In many ways it was inevitable. As food standards improved and customers continued to show their new-found willingness to spend their earnings rather than save them, champagne and sparkling wine was always going to find a new home in the pub.
Champagne, in particular, is enjoying a renaissance in the on-trade. A 24 per cent year-on-year rise in volume and value growth of nearly 40 per cent is something any category would be proud of achieving.
As Jon Luke, on-trade director for Percy Fox, where its big champagne brand in the on-trade is Pommery, puts it: "What is most impressive is the value growth - it is not as though people are giving the stuff away [to achieve volume growth]. All this points towards a very, very healthy sector."
So if sales are going up and retailers are not dropping their prices, what has led to this exciting upturn in fortune for fizz?Jon Luke believes after years of hammering away at consumers about buying into quality, the message has finally got through.
"Consumers are getting more clued up on quality and that is what we have been about in the past few years. We sell Pommery as our focus in the on-trade - although at the higher end. And that is all about the sale of quality.
"The level of consumer knowledge is higher than it's ever been before. You only spend more moneyif a product has real value - and by that I mean what the product gives back to the consumer. Champagne is the ultimate expression of that."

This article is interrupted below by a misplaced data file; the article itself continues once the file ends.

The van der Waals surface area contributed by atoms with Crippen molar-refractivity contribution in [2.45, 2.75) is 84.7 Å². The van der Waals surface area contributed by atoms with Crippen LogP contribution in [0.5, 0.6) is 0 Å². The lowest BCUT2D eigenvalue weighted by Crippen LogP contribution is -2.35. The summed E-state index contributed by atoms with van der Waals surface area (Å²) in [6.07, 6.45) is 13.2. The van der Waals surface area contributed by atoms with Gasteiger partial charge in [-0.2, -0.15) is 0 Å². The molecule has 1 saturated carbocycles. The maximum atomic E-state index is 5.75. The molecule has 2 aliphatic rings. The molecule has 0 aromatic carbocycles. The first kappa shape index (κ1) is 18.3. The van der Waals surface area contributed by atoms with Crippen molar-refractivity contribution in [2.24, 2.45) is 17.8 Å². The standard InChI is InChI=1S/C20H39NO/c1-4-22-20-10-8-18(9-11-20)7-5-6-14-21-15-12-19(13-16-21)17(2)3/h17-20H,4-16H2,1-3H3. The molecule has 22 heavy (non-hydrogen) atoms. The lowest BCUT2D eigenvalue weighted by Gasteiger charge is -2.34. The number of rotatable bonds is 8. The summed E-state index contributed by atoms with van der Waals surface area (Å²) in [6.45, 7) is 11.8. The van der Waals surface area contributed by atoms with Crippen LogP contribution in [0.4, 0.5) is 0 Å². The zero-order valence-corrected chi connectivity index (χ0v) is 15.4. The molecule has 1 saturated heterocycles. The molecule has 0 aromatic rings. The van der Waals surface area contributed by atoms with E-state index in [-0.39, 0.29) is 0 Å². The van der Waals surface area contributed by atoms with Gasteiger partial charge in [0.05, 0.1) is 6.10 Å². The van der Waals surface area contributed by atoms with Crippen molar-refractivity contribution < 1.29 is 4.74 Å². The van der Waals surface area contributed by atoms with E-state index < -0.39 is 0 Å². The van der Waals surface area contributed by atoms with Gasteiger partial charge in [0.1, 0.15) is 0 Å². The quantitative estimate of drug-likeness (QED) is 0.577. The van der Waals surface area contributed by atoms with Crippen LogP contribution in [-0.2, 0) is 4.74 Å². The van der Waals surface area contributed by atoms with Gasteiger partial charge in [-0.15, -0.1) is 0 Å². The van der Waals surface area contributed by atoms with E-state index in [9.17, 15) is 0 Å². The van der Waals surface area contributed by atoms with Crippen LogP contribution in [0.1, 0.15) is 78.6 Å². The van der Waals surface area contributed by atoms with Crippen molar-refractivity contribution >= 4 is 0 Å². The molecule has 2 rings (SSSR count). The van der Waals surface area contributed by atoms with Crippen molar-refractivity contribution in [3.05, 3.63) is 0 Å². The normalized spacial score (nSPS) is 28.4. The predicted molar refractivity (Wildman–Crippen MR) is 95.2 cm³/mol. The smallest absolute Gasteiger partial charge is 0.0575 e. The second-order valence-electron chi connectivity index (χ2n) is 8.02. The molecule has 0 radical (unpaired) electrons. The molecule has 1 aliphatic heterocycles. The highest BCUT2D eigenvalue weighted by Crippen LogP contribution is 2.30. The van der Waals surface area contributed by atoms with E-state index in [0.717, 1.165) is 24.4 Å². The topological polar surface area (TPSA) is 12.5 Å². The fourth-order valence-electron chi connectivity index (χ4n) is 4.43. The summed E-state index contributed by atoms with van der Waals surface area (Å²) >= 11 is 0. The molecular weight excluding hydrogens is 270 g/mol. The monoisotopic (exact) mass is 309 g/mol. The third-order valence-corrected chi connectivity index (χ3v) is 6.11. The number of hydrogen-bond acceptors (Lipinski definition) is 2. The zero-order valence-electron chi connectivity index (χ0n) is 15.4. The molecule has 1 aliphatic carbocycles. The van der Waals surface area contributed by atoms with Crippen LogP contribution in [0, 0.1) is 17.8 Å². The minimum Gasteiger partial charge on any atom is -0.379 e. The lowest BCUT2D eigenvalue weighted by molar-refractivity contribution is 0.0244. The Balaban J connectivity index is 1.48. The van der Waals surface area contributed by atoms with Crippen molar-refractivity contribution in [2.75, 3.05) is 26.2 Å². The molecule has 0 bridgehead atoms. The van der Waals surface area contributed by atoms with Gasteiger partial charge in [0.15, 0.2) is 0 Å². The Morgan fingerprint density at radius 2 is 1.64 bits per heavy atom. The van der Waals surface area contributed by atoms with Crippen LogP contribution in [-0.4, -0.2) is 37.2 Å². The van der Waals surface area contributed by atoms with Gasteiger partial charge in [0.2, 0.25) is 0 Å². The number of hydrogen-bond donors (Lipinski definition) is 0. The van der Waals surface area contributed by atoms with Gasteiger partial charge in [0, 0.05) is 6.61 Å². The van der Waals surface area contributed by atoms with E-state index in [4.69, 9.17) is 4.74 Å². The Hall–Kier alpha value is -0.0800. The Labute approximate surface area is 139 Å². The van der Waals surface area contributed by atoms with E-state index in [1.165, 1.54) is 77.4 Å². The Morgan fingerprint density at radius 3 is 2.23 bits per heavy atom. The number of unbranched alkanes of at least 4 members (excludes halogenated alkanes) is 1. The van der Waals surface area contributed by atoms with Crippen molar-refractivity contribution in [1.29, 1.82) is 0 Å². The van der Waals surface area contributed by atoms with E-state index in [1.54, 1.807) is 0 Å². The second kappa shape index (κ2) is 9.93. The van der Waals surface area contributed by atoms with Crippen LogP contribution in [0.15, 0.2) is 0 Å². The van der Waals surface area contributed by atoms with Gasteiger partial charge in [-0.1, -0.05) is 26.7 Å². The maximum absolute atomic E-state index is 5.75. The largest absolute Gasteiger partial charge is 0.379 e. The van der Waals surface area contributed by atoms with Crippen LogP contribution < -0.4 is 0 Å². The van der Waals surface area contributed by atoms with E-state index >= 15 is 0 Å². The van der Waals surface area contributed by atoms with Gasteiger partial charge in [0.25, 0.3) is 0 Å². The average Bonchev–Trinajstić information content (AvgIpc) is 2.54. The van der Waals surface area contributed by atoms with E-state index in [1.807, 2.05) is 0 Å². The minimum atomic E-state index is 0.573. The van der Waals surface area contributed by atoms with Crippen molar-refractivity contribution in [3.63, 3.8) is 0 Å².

He also believes that after years of ignoring the need to create a great drinking experience, pubs themselves have got a lot sharper in the way they sell the product. "The on-trade has got much smarter in the past few years - it was getting hammered by the off-trade for a long time. It had to do something to make the on-trade experience something that could not be replicated at home. That is why the quality of serve is so important as well as the environment you are sitting in. People demand the whole experience."Innovation
The sparkling wine and champagne market is also now moving to the forefront of innovation at the on-trade end of the market. This ranges from innovation in packaging through to new product. For example, Pernod Ricard UK has launched Jacob's Creek Rosé and Jacob's Creek Sparkling Brut rosé in 20cl bottles. According to a spokesman, this "offers consumers the reassurance they need while the single-serve option is also an attractive proposition for smaller on-trade outlets".
For product innovation we need look no further than Sovio, one of the first of a new generation of low-alcohol wines. The product is eight per cent ABV and comes in two single-serve varieties: Rosado (rosé) and Blanco (white).Most interestingly, brand owner DB Wines has made the product semi-sparkling. It took the edge off the bubbles to try to make the product more palatable and less acidic. But it didn't want to completely get rid of the fizz because DB was still keen to tap into the sparkling wine market in pubs.Over ice
The over-ice phenomenon has very much been a cider story, but now one of the best known names in champagne has decided to get in on the act. Piper-Heidsieck, which is distributed by Maxxium UK, has worked closely with wholesaler Matthew Clark on its Piscine promotion. Here outlets can serve the product using specially designed stemmed glasses, big enough to hold five ice cubes and a regular measure of champagne.
So as the category gains popularity in the pub trade it seems that it is not the trade that is adapting to the premium world of champagne but the other way around. The category is losing its rather aloof image, realising at last that there is a big market out there ready to spend a bit more than usual for a great experience.